Vanderbilt men’s basketball fans know all too well that when a star player goes down, it’s tough for a team to recover. Last season, an injury to point guard Darius Garland completely derailed the Commodores scheme. And naturally, upon receiving news of guard Aaron Nesmith’s season ending stress fracture, Vanderbilt fans had déjà vu.
After playing at an All-American level and pouring in 23 points per game, Nesmith fell to the fate of Garland and was sidelined for the season after playing just 12 games. Head Coach Jerry Stackhouse found himself with a gaping offensive hole to fill, and to do it, he has turned to a platoon of scoring options.
“We were Aaron left, Aaron right, Aaron up the middle. We had to try to incorporate a few other guys into what we were trying to do,” Stackhouse said after the Commodores upset against LSU. “I think we have done some things that have helped everybody.”
While guard Saben Lee has certainly been the go-to scoring option for Vanderbilt, it has been junior guard Max Evans who has been the go-to shooter for Stackhouse.
After playing about 13 minutes per game in his first two seasons on West End, Evans has been thrust into a larger role this year under Stackhouse. He is playing 26 minutes per night and has scored in double figures seven times, matching his total double digit scoring efforts from his first two collegiate seasons.
Evans has always been one of the Commodores best defenders, but through substantial off-season growth to his offensive game, he has become arguably Vanderbilt’s best two-way player.
Toughness and Defense
During his first two seasons with the Commodores, Evans was primarily used as a defensive stopper against opposing team’s best guards, and this season has been no different. Defense has continued to be Evans’ calling card, and it’s why he has remained a starter for almost every game this season.
With his long arms and athleticism, Evans has frustrated opposing guards. But it’s his savviness and positioning that has been a weapon against inexperienced SEC backcourts.
Several times against Kentucky, Evans was able to swiftly evade hard screens from Nick Richards in order to force contested jump shots from Tyrese Maxey. With great anticipation, and knowing where the ball is at all times, Evans is able to get close to his man and fight through opposing players screens.
In addition, he relies on his feet to play defense, rather than his hands. Most young defenders tend to think too much about where their arms are relative to their opponent on defense. But really, it is quick feet that enable a defender to stay in front of offensive players and Evans does a fantastic job keeping his feet square to his opponent.
Filling Nesmith’s Shoes
Stackhouse has shown an impressive ability to draw up creative offensive sets for his shooters. Early in the season, Nesmith was the beneficiary of these uniquely designed sets. Whether it was elevator screens, off-ball screens, or cuts across the free throw line, Stackhouse found ways to get Nesmith free for quality three point looks.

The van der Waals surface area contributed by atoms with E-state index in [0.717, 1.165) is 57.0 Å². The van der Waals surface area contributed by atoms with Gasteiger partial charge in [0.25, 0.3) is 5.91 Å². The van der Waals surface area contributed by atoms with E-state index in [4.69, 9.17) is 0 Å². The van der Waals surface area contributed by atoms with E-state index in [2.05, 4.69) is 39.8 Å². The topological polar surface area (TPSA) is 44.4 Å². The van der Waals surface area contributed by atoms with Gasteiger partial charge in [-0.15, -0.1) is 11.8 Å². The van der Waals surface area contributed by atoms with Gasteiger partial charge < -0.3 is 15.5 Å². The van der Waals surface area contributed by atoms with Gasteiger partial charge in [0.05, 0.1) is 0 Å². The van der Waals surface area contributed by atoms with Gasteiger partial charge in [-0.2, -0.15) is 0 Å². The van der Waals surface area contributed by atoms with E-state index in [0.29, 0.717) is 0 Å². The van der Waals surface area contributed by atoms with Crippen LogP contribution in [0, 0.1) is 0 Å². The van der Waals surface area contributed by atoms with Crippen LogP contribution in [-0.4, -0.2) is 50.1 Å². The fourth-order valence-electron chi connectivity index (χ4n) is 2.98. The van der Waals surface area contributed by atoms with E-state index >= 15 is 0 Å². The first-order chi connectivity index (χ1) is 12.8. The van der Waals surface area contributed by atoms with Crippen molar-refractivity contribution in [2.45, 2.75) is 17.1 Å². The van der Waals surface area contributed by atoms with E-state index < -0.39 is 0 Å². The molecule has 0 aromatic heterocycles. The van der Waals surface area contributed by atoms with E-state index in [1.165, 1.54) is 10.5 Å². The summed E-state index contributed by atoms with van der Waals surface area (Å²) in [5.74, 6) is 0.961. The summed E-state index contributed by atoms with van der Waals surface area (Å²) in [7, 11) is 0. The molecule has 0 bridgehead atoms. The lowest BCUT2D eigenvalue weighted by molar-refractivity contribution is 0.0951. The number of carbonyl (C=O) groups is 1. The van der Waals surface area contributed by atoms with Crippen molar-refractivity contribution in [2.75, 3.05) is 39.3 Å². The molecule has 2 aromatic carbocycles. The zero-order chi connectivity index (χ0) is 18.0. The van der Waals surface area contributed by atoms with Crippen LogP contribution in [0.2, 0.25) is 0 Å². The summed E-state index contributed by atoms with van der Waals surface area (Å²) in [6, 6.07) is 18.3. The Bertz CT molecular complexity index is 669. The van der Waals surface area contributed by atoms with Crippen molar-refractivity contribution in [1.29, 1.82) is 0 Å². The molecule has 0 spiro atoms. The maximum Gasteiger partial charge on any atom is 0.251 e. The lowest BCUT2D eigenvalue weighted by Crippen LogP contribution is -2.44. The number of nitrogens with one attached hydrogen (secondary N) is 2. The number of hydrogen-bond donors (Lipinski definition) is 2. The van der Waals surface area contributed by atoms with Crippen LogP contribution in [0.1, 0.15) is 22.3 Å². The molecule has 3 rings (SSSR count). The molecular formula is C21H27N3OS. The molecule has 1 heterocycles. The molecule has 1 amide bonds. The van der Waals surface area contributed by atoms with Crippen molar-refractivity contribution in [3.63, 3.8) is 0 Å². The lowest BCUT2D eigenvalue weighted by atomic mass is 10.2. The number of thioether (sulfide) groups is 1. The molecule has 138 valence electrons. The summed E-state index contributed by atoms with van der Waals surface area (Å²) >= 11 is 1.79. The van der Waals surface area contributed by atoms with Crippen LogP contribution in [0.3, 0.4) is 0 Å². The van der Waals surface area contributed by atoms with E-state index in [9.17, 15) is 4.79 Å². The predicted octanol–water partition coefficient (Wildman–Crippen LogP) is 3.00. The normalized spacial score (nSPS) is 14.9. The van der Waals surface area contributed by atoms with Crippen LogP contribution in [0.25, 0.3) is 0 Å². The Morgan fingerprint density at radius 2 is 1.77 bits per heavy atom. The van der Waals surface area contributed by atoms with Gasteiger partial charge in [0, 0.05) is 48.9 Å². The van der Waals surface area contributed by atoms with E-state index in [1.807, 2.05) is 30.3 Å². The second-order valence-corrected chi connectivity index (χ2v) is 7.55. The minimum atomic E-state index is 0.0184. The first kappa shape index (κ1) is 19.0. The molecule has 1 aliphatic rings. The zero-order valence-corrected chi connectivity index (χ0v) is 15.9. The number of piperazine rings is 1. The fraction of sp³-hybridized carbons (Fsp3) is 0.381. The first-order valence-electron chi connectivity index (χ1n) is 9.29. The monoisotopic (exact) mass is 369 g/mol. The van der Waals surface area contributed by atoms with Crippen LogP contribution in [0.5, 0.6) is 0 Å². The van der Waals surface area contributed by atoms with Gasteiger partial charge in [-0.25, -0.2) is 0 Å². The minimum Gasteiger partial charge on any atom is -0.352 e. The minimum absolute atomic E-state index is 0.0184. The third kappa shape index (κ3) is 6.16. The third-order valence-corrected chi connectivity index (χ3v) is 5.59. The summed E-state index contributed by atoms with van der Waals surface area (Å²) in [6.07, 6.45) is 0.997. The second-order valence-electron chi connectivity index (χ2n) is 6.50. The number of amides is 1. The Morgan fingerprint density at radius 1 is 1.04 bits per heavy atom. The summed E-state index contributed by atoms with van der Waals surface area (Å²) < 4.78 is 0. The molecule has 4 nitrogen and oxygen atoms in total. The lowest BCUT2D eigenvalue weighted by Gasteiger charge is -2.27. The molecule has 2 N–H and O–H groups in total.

Stackhouse is looking to implement an NBA style offense that focuses on three point shots, layups, and free throws. And despite his best scorer going down, he has not deviated from this strategy. To stay committed, he has turned to Evans to run many of Nesmith’s sets on offense. And what this has done is not only get Evans open looks, but it has changed the way he plays on offense.
Against LSU, Stackhouse found numerous ways to get Evans involved. In a set Aaron Nesmith ran consistently early in the year, above, Evans runs from the opposite corner, weaves between two screens, and hits a wide open three pointer to extend Vanderbilt’s first half lead.
And as defenders have begun to recognize his prominence in the Commodores offense, Evans has adjusted his game to feature a nice pump fake. Below, he catches a cross court pass, pump fakes and swishes a simple mid-range shot off of a singular dribble. This was not a move he had in his game last year, but now, he has the confidence to create his own offense.
Development Off the Ball
A final area of development for Evans has been off the ball. When playing with two probing point guards, such as Saben Lee and Scotty Pippen Jr., it’s important for wing players to cut to the basket or find open space on the perimeter in order to receive passes.
And against LSU, that is exactly what he did. Numerous times, Lee and Pippen were able to penetrate the Tiger defense and kick to Evans who was always shot ready.
“I just work on those shots everyday so for me, I just had to translate it to the game. Thanks to the guards getting their feet in the paint and kicking out to me,” Evans said following his 31 point effort.
On the play below, after a Jordan Wright offensive rebound, Evans skipped the ball cross court to Dylan Disu, then relocated to a comfortable spot on the wing, waited patiently and nailed a big three for the Commodores in the first half against Kentucky.
Evans’ growth over his three years at Vanderbilt is impressive. He has expanded his game to be more versatile and has accumulated more playing time because of it. Stackhouse has given Evans the chance to be more aggressive and take more shots, and he has risen to that challenge.
With continued improvements to his three point shot, Max Evans can be a valuable starter for the Commodores moving forward. He is only a junior and will certainly be back on West End next season as one of many intriguing pieces for Jerry Stackhouse to play with.